Transactions in Stamp: Part 1 - Privacy
Stamp is a project that will change the way people communicates by attaching spendable value directly to messages - or messages to Bitcoin Cash transactions depending on your perspective. It uses a suite of protocols called CashWeb.
When Stamp sends a Bitcoin Cash transaction, to another CashWeb wallet, it also attaches metadata that is relayed directly to the recipient. This allows your wallet to instruct your friend’s wallet on how to spend that transaction.
Currently, the recipient of a transaction must first send you an address via email, or telegram, or some other messaging service. This puts all the terms of the contract in the recipients hands. It also means that the sender cannot generate a contract and give it to you like cash. Any metadata associated with the transaction must also be sent off-chain manually – this could be, for example, an invoice, a receipt, or contract details.
There are two things that separate cash and digital (non-crypto) payments right now: the ability to push, rather than pull money; and doing that without a fee paid to a specific organization.
Someone cannot give you money without your consent, and the payment system’s consent (and without your attention). Smart contracts cannot make unsolicited payments to Bitcoin Cash users right now because this control is in the hands of recipients.
By having an encrypted off-chain metadata also attached to every transaction, there is a mechanism to provide seamless integrations for standard contract types; and without any possible third party interference. (e.g. maybe you want to make a friendly binary contract with a friend over the price of BCH in a year from now.)
The first contract that has been written is one that sends a recipient a bundle of multiple transactions. This bundle includes instructions on how to generate spend keys for all of the outputs. It prevents any Stamp transaction from being associated with a public address, or a third party knowing how much money is being sent.
This also means that you can send a total amount to your intended recipient across multiple transactions. Because of this, a wallet never needs to re-combine any outputs - a recipient’s wallet can understand that multiple Bitcoin transactions are being used as part of one transaction.
Because re-combining outputs leaks information to chainalysis programs and reveals associations which previously could not be inferred. Stamp, by obviating the need to recombine outputs, makes chainalysis lose a significant source of data. This means chainalysis becomes significantly less reliable for identifying co-party to all transactions.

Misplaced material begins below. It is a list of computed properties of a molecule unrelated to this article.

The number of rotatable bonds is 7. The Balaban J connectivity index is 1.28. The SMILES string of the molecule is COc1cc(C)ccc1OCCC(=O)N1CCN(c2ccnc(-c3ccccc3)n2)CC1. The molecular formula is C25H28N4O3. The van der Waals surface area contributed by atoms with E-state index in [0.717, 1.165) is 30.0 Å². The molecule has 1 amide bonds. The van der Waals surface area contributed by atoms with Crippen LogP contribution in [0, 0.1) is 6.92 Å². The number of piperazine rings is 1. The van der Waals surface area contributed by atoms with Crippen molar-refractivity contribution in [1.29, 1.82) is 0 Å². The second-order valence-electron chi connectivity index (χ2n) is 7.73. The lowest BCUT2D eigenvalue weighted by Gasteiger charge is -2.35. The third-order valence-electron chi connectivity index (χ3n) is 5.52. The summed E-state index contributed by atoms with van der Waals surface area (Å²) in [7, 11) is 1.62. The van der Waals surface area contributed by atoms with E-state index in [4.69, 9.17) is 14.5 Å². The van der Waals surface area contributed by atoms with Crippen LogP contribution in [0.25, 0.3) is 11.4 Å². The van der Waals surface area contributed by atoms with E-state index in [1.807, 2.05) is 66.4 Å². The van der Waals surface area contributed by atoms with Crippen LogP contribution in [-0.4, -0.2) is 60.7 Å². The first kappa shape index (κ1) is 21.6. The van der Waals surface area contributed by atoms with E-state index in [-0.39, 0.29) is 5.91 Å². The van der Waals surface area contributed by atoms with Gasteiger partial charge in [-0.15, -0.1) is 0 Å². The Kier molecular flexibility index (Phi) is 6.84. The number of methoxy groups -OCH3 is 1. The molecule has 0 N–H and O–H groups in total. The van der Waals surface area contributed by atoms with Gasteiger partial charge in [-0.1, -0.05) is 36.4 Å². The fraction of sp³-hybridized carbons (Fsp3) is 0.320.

This greatly improves Bitcoin Cash privacy and Stamp sends all transactions in this way.
Additionally, when sending multiple transactions as a group, most of these transactions will not require a change output. Imagine you want to send a friend 100000000 sats. But you have UTXOS of 43214230 sats, 34124312 sats, and 43224312 sats. Your wallet will send three transactions, one sending 43214015 sats, 43224097 sats, and a final one sending 13561888 sats to the recipient and 20562424 in change.
In the above example, 2 out of 3 transactions had no change. That is to say, the majority transactions will have one input, and one output.
Currently, Chainalysis is able to be almost entirely sure that any transaction that has one input, and one output, is still owned by the person who generated the transaction. They can do this because it is unlikely that an individual UTXO (Coin) that is exactly the right size for the amount they wish to send someone else - not so under the regime of Stamp-compatible wallets.
Under a future where people are using Stamp-compatible wallets, the majority of transactions will be 1x1 transactions. Which means that the majority of transactions transferring “ownership” of a UTXO will be 215 byte 1x1 transactions. Re-keying a UTXO becomes very likely a change of ownership. Previously, to generate uncertainty about UTXO ownership, you needed to generate at least a 1x2 transaction, and even then there was a 50% chance that an individual UTXO was owned by the sender. 1x1-transactions were almost always held by the same party.
This is extremely important, because almost all court cases hinge upon proving that a defendant made a specific financial transaction. Ultimately, Chainalysis data must be valid in a court of law. Their data cannot be accepted when the probabilities of association are too low.
If, in the future, there is no deductive basis for determining transaction ownership, Chainalysis data becomes worthless.
With Stamp-compatible wallets the majority, on the Bitcoin Cash network, it becomes possible to add uncertainty to the blockchain simply by moving coins around without requiring 3rd party liquidity. Moving UTXOs a few times generates anonymity similar to things like CoinJoin and CashShuffle, but without liquidity constraints.
This is only one of the benefits of allowing Bitcoin Cash transactions to have attached off-chain metadata. There are many others which I will discuss in coming articles.
Read the original post on read.cash here.